Since the early 2000s the number of CRP’s have quadrupled, thanks largely to better organization at the national level, governmental support, and shared knowledge across institutions.  In 2004 a “replication” grant from Substance Abuse and Mental Health Services Administration (SAMHSA) was granted to Texas Tech University to better share their institutional knowledge with other institutions looking to create their own programs.  Utilizing the funding from the SAMHSA grant, Texas Tech created a step by step curriculum based on these four-steps:

  1. Creating the Vision
  2. Making the Vision a Reality
  3. Putting the Program to Work
  4. Program evaluation

Also, during the mid-2000s, the ARHE was formed to bring to bring institutional providers of CRPs and their students together to learn and grow both individually and as institutions in developing campus programs. This process brought some sense of organization and community at the national level.  Due to new research looking at the overall successes of the Collegiate Recovery movement and the issues with substance misuse across the nation, the government began making changes at the federal level. According to Collegiate Recovery Communities Programs: What Do We Know and What Do We Need to Know, this shift occurred because of the growing recognition by institutions and federal agencies of “youth substance use and in particular, campus-based use, as a major health concern, and federal agencies’ shift to a recovery-oriented ‘chronic care’ approach to SUD services” (Laudet et al, 2014).   Overall this decade brought great growth to CRCs nationwide and set the stage for the next decade and beyond.

The 2010s have brought new ideas, institutions, and supporters to the campus recovery movement.  Reno-based organization Transforming Youth Recovery (TYR) has provided grants to over 124 different schools since 2013 as more schools are seeing the value of CRCs and CRPs.  While the specifics of campus recovery programs/communities often vary organizationally, research looking at the recovery programs found many similarities. Most current programs are “peer driven, 12-step based, and provide onsite support groups, alcohol free or sober events, and seminars on substance use disorder (SUD) and recovery” (Laudet et al, 2015).  As more programs are established and recovering students advocate for services, ARHE has responded by strengthening its support efforts.  ARHE now provides leadership opportunities for students, annual conferences for CRP staff, and increased technical assistance through SAMHSA’s Bringing Recovery Supports to Scale Technical Assistance Center Strategy (BRSS TACS).  ARHE has helped CRPs and CRCs gain additional support from University administrators and instilled best practice guidelines to support communities throughout the nation. The ARHE established standards are:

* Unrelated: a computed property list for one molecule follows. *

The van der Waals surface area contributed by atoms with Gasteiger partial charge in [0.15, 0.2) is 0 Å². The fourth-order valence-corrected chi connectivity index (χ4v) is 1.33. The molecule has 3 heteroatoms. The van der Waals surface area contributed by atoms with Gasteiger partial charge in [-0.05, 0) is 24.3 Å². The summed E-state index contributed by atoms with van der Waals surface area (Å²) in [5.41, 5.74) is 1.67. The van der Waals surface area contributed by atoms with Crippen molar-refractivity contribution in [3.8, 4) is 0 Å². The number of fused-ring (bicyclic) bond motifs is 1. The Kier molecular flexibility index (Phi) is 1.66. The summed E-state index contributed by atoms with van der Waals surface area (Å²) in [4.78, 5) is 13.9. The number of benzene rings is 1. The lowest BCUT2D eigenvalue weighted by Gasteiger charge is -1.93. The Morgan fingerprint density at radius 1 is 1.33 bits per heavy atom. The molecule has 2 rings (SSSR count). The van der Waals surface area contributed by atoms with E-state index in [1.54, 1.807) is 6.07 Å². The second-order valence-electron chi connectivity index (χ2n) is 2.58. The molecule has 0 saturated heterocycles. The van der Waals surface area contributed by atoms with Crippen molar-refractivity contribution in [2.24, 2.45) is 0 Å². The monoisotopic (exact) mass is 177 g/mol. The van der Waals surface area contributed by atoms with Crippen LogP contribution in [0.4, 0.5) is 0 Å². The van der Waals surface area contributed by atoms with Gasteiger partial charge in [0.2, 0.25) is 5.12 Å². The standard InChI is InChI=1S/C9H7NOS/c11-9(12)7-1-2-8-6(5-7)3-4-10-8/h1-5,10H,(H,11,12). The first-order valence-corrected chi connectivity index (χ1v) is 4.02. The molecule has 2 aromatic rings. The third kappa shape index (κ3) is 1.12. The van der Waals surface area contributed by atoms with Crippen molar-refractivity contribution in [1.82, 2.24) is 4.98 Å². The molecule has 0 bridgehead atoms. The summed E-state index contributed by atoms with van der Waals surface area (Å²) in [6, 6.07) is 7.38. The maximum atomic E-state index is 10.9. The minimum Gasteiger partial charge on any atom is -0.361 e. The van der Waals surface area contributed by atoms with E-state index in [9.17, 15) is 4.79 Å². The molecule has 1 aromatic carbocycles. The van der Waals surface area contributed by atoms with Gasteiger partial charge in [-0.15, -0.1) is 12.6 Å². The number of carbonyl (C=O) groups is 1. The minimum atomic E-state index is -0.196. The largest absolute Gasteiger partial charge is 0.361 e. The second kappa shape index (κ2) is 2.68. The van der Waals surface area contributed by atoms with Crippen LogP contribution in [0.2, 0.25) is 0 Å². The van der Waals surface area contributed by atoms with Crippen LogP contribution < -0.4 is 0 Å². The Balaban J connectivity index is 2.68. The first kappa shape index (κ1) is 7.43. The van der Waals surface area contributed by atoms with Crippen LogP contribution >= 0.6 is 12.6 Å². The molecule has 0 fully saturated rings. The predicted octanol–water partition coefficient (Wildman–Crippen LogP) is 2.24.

• CRPs embrace abstinence-based recovery as the standard of our field.
  • CRPs are housed within an Institution of Higher Education that confers academic degrees (e.g., associates, bachelors, masters, and/or doctorate degrees).
  • CRPs are non-profit entities.
  • CRPs have paid qualified, trained, ethical, and dedicated professionals who support students in recovery.
  • CRPs provide a variety of recovery support services to assist students in maintaining and protecting their recovery.
  • CRPs have within them a collegiate recovery community with students in recovery from their alcoholism and/or drug addiction as the primary focus
  • CRPs do best with a dedicated physical space for students in recovery to gather and offer peer support to one another.

At the University of Nevada, Reno, NRAP has taken these national standards to heart to create a very successful CRC.

NRAP LogoDeveloped in 2011 by Dr. Meri Shadley and Daniel Fred and funded by the Stacie Mathewson Foundation and TYR in 2012, NRAP is part of the student services arm of CASAT.  It was designed to incorporate the multiple aspects of CRCs and CRPs, plus provide an inclusive atmosphere where any student wishing to live a sober lifestyle (recovering students, allies, and students contemplating change) may connect and support each other’s healthy lifestyle.  NRAP offers a drop-in center, daily recovery and wellness meetings, and staff direction and support with the goal of helping students to connect, grow, and thrive while succeeding academically at UNR. With three levels of membership, students may become a member of the student organization and visit the drop-in center periodically or they may become a peer member whereby they are actively involved with the program on a weekly basis. With longevity and commitment to sobriety and NRAP, peer members can choose to become mentors and peer support specialists.